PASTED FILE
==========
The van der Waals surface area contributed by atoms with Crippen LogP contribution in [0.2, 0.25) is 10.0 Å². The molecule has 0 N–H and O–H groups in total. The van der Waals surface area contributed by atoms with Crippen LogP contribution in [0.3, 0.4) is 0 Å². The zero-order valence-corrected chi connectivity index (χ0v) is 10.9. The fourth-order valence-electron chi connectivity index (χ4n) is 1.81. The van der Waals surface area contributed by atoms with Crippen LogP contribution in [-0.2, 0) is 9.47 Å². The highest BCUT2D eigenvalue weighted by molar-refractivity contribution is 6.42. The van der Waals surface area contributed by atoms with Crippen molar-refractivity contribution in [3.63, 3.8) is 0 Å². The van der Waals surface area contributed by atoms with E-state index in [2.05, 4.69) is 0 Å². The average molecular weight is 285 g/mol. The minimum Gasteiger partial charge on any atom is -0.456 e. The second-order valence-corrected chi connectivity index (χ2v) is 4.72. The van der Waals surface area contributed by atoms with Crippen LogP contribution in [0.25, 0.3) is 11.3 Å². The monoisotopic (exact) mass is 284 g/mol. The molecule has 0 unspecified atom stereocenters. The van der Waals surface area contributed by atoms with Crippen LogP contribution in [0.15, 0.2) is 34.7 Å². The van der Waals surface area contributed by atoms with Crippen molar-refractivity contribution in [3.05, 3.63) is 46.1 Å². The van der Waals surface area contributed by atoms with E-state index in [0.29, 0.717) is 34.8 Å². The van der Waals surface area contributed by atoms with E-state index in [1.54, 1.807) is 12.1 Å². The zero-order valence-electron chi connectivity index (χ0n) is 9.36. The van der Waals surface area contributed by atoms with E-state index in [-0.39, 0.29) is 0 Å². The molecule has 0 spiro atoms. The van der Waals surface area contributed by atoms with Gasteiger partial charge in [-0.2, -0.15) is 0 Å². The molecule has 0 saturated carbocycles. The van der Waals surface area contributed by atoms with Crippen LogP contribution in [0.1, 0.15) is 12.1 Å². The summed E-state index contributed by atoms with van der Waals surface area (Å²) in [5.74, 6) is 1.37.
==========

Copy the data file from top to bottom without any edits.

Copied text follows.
The van der Waals surface area contributed by atoms with Crippen LogP contribution in [0.2, 0.25) is 10.0 Å². The molecule has 0 N–H and O–H groups in total. The van der Waals surface area contributed by atoms with Crippen LogP contribution in [0.3, 0.4) is 0 Å². The zero-order valence-corrected chi connectivity index (χ0v) is 10.9. The fourth-order valence-electron chi connectivity index (χ4n) is 1.81. The van der Waals surface area contributed by atoms with Crippen LogP contribution in [-0.2, 0) is 9.47 Å². The highest BCUT2D eigenvalue weighted by molar-refractivity contribution is 6.42. The van der Waals surface area contributed by atoms with Crippen molar-refractivity contribution in [3.63, 3.8) is 0 Å². The van der Waals surface area contributed by atoms with E-state index in [2.05, 4.69) is 0 Å². The average molecular weight is 285 g/mol. The minimum Gasteiger partial charge on any atom is -0.456 e. The second-order valence-corrected chi connectivity index (χ2v) is 4.72. The van der Waals surface area contributed by atoms with Crippen LogP contribution in [0.25, 0.3) is 11.3 Å². The monoisotopic (exact) mass is 284 g/mol. The molecule has 0 unspecified atom stereocenters. The van der Waals surface area contributed by atoms with Crippen LogP contribution in [0.15, 0.2) is 34.7 Å². The van der Waals surface area contributed by atoms with Crippen molar-refractivity contribution in [3.05, 3.63) is 46.1 Å². The van der Waals surface area contributed by atoms with E-state index in [0.29, 0.717) is 34.8 Å². The van der Waals surface area contributed by atoms with E-state index in [1.54, 1.807) is 12.1 Å². The zero-order valence-electron chi connectivity index (χ0n) is 9.36. The van der Waals surface area contributed by atoms with E-state index in [-0.39, 0.29) is 0 Å². The molecule has 0 spiro atoms. The van der Waals surface area contributed by atoms with Gasteiger partial charge in [-0.2, -0.15) is 0 Å². The molecule has 0 saturated carbocycles. The van der Waals surface area contributed by atoms with Crippen LogP contribution in [0.1, 0.15) is 12.1 Å². The summed E-state index contributed by atoms with van der Waals surface area (Å²) in [5.74, 6) is 1.37.